Dougherty: Packers finding ways to stay alive in NFC playoff race

Pete Dougherty
Packers News
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Green Bay Packers quarterback Brett Hundley (7) scrambles out of bounds against the Tampa Bay Buccaneers in the second quarter at Lambeau Field on Sunday, December 3, 2017 in Green Bay, Wis.

The Green Bay Packers aren’t yet well. But they are very much alive.

Their find-a-way overtime win over the Tampa Bay Buccaneers on Sunday, while hardly a work of art, keeps them in the thick of the playoff race with Aaron Rodgers’ return from a broken collarbone possibly only one more game away.

Think about that. Just a couple weeks ago, the Packers left you wondering whether they’d even finish .500 after Baltimore had shut out coach Mike McCarthy and backup quarterback Brett Hundley at Lambeau Field.

But now, if Hundley can find a way to beat winless Cleveland next week and Rodgers is cleared for action the week after — and both are, at minimum, realistic possibilities — the Packers will have a puncher’s chance of playing into January.

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Their cause gained a boost when three of the four teams ahead of them in the battle for the NFC’s two wild-card spots lost Sunday: Detroit (6-6) to Baltimore, Atlanta (7-5) to Minnesota, and Carolina (8-4) to New Orleans.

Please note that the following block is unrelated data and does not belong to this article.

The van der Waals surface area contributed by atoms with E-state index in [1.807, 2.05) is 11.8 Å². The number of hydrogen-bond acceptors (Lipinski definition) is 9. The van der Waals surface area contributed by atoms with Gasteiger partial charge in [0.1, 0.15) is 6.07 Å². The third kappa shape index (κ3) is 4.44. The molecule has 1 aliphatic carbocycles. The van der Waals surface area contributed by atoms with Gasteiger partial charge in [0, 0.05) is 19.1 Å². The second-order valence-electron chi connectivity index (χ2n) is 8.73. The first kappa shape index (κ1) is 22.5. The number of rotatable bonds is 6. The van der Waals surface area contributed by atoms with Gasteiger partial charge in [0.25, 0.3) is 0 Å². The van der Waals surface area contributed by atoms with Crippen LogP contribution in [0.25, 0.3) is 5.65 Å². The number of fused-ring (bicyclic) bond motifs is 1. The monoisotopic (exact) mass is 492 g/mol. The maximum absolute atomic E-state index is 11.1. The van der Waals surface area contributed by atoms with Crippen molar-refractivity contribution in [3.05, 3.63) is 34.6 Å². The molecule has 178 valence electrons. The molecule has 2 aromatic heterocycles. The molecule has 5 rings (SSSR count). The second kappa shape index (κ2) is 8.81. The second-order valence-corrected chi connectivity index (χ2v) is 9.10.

The other, Seattle (8-4), beat Philadelphia on Sunday night.

Atlanta is among the Packers’ biggest concerns because the Falcons beat them in Week 2 and thus win any head-to-head tiebreaker. But the Falcons now have to go 3-1 in their last four games to get to 10 wins against a tough schedule that includes two games against the Saints (9-3) and one against Carolina.

Carolina, too, has a tough road, including games against the Vikings (10-2) and Atlanta, as well as a big matchup with the Packers (and possibly Rodgers) in two weeks.

As for the Seahawks, they're now only two wins from 10. But the Packers beat them in Week 1, so they hold the head-to-head tiebreaker, and two of the Seattle's final four games are against Jacksonville (8-4) and the Los Angeles Rams (9-3).

Of course, the Packers have to win out to get to 10 wins themselves, and that’s still a long road. They’ll presumably be favored at Cleveland, but you have to think the Browns see the Rodgers-less Packers as an eminently winnable game. For good reason. The Packers can expect to get their best shot.

But win that one, and Rodgers very well might be back to play at Carolina on Dec. 17. He took another big step toward that when he returned to practice Saturday. He’s eligible to come off IR a couple days before the Carolina game.

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“I think it definitely gives your football team a shot,” McCarthy said of Rodgers’ return to the practice field Saturday. “I know it was good for everybody, but it was really good for him, too.”

Of course, Rodgers’ return would guarantee nothing and comes with a question of its own: Can he play well enough after a two-month layoff to beat two of the NFL’s best defenses (Carolina and Minnesota) in back-to-back weeks?

I doubt anyone’s betting on that. But look at it from the other side, too. If the Packers won both and then at Detroit with Rodgers back on the field, would you consider that a shock? Hardly. I'd give them about a 25 percent chance of pulling it off.